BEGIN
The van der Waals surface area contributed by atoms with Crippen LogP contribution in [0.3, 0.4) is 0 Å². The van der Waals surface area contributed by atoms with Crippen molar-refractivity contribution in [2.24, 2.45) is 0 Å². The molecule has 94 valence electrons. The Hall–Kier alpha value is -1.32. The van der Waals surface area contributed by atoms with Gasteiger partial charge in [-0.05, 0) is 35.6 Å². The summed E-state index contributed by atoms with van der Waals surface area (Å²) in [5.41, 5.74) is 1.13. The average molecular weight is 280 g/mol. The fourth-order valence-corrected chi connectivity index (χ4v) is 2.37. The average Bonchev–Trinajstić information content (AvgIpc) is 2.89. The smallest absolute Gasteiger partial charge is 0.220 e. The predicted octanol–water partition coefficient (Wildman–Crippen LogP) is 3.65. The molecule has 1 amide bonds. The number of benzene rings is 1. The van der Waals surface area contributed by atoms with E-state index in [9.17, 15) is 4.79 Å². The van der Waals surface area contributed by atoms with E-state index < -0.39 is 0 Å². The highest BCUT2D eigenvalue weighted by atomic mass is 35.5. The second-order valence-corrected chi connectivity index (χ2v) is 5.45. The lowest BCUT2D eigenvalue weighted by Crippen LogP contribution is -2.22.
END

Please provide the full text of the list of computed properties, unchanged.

The van der Waals surface area contributed by atoms with Crippen LogP contribution in [0.3, 0.4) is 0 Å². The van der Waals surface area contributed by atoms with Crippen molar-refractivity contribution in [2.24, 2.45) is 0 Å². The molecule has 94 valence electrons. The Hall–Kier alpha value is -1.32. The van der Waals surface area contributed by atoms with Gasteiger partial charge in [-0.05, 0) is 35.6 Å². The summed E-state index contributed by atoms with van der Waals surface area (Å²) in [5.41, 5.74) is 1.13. The average molecular weight is 280 g/mol. The fourth-order valence-corrected chi connectivity index (χ4v) is 2.37. The average Bonchev–Trinajstić information content (AvgIpc) is 2.89. The smallest absolute Gasteiger partial charge is 0.220 e. The predicted octanol–water partition coefficient (Wildman–Crippen LogP) is 3.65. The molecule has 1 amide bonds. The number of benzene rings is 1. The van der Waals surface area contributed by atoms with E-state index in [9.17, 15) is 4.79 Å². The van der Waals surface area contributed by atoms with E-state index < -0.39 is 0 Å². The highest BCUT2D eigenvalue weighted by atomic mass is 35.5. The second-order valence-corrected chi connectivity index (χ2v) is 5.45. The lowest BCUT2D eigenvalue weighted by Crippen LogP contribution is -2.22.